As a frame challenge to your question, consider that a deposit in your bank is essentially you giving a loan to the bank. Now the bank has money which they can loan to your friend! Yes, you're only making 2% by loaning money to the bank, but this way, the fact that you're only earning 2% is essentially you allowing the bank to keep a portion of the interest that you could be making off your friend, in exchange for you not having to worry about the risk or servicing of the loan all by yourself. You are hiring the bank to do the dirty work and take on all the risk.
If you're truly not willing to do that, and you want to ignore the (common and justifiable) advice to never lend to friends unless you're willing to give the money away, then consider that you basically need to set yourself up to carry out all of the processes the bank would do when they write a loan:
- You need to establish risk in order to price the loan. People who are at a higher risk of not paying the loan back will pay higher interest rates, as a way to offset the potential for loss. A bank typically does this by looking at a person's finances and their credit report. As an individual, it will be hard or impossible for you to (legally) obtain a credit report, so you'll be taking your friend's word at what they tell or give you. And, since you have no lending data at your fingertips, your pricing decision will essentially be arbitrary anyway, which basically means it'll likely be wrong.
- You need to establish a way to retain a legal right to ownership of the vehicle. This is done by registering a lien against the vehicle. There are services which let you research or register liens in Canada.
- You need a way to repossess the vehicle if someone doesn't pay. This quickly gets very messy, even if you legally have right to the vehicle and a legal method to repossess it - only a small percentage of vehicle repossessions are successful, and an even smaller (very nearly zero) percentage result in the lender recapturing their loss via repossessing the vehicle. People who are in a situation where their vehicle is about to be repossessed aren't typically doing a great job of keeping their vehicle in great shape and leaving it somewhere where it'll be easy for you to come snatch it. A more likely scenario is that they'll hide the vehicle, it'll be in a state of disrepair, or they will deliberately trash it as a way of "getting back" at the lender. In short, showing up at your friend's house and saying, *may I please have the keys to your car?" will probably not work. Most successful repossessions are done without cooperation from the borrower (the vehicle is dragged onto a tow truck and you have to pay a locksmith to break into it and make new keys - which can be prohibitively expensive for a modern vehicle with smart fobs). This can quickly cost you enough that it destroys your chance of recovering value - by the time you have the car towed, unlocked, new keys made, and ownership transferred to you, you may have lost hundreds or thousands of dollars. Many lower value vehicles are simply towed to a scrap yard when they are repossessed, since they're not worth putting back on the road after repossession.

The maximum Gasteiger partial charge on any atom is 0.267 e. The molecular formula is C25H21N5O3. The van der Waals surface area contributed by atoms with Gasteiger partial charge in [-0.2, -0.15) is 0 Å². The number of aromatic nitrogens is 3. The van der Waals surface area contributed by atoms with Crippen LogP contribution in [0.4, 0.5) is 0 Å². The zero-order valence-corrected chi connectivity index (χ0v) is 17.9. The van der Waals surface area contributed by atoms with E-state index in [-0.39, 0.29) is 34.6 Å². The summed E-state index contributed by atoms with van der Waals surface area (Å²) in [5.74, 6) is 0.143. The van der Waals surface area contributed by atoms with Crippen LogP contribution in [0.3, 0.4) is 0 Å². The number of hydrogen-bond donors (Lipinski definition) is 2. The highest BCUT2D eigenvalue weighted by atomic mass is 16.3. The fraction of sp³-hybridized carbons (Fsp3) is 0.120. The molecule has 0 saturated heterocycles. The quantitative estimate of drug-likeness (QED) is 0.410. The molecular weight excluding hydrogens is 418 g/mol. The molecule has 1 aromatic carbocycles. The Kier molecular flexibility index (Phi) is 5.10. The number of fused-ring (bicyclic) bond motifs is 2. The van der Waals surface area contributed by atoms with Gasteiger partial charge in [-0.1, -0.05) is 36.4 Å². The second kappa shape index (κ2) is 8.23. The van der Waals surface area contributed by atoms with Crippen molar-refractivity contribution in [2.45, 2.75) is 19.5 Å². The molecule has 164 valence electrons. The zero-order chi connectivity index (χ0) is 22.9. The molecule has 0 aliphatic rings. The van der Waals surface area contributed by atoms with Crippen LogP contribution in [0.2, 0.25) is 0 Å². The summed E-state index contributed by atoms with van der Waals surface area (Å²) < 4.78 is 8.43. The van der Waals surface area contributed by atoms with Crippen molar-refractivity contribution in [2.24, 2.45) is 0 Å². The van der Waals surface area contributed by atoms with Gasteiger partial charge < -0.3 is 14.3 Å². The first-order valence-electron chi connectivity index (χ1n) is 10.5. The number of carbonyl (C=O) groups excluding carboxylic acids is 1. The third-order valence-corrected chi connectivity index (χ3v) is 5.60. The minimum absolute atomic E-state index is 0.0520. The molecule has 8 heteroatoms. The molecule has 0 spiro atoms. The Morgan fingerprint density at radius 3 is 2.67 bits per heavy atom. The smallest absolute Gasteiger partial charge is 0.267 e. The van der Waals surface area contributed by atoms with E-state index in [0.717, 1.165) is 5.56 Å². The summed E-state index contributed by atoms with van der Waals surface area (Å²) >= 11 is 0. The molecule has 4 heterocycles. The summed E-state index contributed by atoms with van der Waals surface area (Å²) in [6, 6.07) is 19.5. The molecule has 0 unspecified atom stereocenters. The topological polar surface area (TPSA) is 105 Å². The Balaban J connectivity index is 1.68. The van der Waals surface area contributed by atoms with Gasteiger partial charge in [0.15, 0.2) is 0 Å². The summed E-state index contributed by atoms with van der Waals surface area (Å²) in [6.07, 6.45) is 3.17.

- You'll need to ensure that the friend keeps insurance on the vehicle to protect you from loss in the case that the vehicle is damaged in an accident. It's not likely that you're in a position to interface with insurance companies and the MOT in the same way as a bank does in order to track registration and insurance on the vehicle, so you'll be taking your friend's word for this. You'll also be at your friend's mercy in terms of actually working with the insurance plan if something does go badly.
You may think, but can't I just write a contract with my friend that legally protects me from all that? Yes! You can certainly write any contract you want. But, good luck actually enforcing a contract on someone who is in a bad financial position. Even if your friend is cooperative (which - believe me - they won't be), consider that you can't squeeze money from a rock. If the car is lost, and your friend literally has no money, contracts don't matter. You are left with nothing.
To circle back to my first bullet point, it's important to understand that lenders make pricing decisions by basically averaging risk across a very large pool of loans. A bank that writes a few thousand loans in a year can average the risk of borrowers defaulting on fifty of them across the entire pool. Basically, the interest they collect on the entire portfolio helps them pay for the losses they incur on the tiny percentage that go poorly.
Meanwhile, when you only have one loan, you lose the effect of things averaging out, and it becomes very black and white. Either you get lucky and things go smoothly, or you get unlucky and end up in a very, very bad spot. There's no "safety net" of other car loans sitting in your portfolio paying you interest to balance out the handful that go bad in a given year. While it's easy to talk through the mechanics of how a single loan works, it's important to consider that lending as a commercial activity only works when a lender is able to balance risk across a large portfolio.
From a purely mathematical sense, this is why a single person making a single loan to a friend doesn't make sense. You can't simply scale down a model meant for thousands of loans and try to get it to work on one loan.
This isn't even really a comprehensive answer, but hopefully you get the idea- as a lender, if you want to make a loan with collateral, you need contingencies stacked on contingencies in order to have any chance of getting anything back at all. And then if things do go south, you still have risk that your contingencies fail and you're left empty handed, or things drag out and get complicated enough that you wish you'd simply been left empty handed.